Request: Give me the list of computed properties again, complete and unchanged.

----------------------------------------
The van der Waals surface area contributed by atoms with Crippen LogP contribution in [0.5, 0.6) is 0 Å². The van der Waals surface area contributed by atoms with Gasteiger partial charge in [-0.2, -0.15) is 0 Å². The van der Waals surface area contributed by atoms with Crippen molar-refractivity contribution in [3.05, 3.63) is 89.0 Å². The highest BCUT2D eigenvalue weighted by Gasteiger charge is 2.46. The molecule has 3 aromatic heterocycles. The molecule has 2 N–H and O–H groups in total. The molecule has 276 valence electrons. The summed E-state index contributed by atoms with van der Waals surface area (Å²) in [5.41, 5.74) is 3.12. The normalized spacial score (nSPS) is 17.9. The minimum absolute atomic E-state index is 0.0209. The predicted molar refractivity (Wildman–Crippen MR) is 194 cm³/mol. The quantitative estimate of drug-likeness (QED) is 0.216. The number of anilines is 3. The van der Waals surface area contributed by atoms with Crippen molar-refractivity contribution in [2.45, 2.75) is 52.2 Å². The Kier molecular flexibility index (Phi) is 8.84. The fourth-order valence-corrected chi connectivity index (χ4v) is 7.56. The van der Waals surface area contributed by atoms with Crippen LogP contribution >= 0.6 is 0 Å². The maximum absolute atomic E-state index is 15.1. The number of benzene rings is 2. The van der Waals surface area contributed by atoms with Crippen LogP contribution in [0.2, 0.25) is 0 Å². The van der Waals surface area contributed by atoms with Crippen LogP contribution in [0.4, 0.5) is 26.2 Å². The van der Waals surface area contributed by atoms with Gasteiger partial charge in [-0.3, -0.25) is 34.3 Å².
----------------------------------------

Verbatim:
The van der Waals surface area contributed by atoms with Crippen LogP contribution in [0.5, 0.6) is 0 Å². The van der Waals surface area contributed by atoms with Gasteiger partial charge in [-0.2, -0.15) is 0 Å². The van der Waals surface area contributed by atoms with Crippen molar-refractivity contribution in [3.05, 3.63) is 89.0 Å². The highest BCUT2D eigenvalue weighted by Gasteiger charge is 2.46. The molecule has 3 aromatic heterocycles. The molecule has 2 N–H and O–H groups in total. The molecule has 276 valence electrons. The summed E-state index contributed by atoms with van der Waals surface area (Å²) in [5.41, 5.74) is 3.12. The normalized spacial score (nSPS) is 17.9. The minimum absolute atomic E-state index is 0.0209. The predicted molar refractivity (Wildman–Crippen MR) is 194 cm³/mol. The quantitative estimate of drug-likeness (QED) is 0.216. The number of anilines is 3. The van der Waals surface area contributed by atoms with Crippen molar-refractivity contribution in [2.45, 2.75) is 52.2 Å². The Kier molecular flexibility index (Phi) is 8.84. The fourth-order valence-corrected chi connectivity index (χ4v) is 7.56. The van der Waals surface area contributed by atoms with Crippen LogP contribution >= 0.6 is 0 Å². The maximum absolute atomic E-state index is 15.1. The number of benzene rings is 2. The van der Waals surface area contributed by atoms with Crippen LogP contribution in [0.2, 0.25) is 0 Å². The van der Waals surface area contributed by atoms with Crippen LogP contribution in [0.4, 0.5) is 26.2 Å². The van der Waals surface area contributed by atoms with Gasteiger partial charge in [-0.3, -0.25) is 34.3 Å².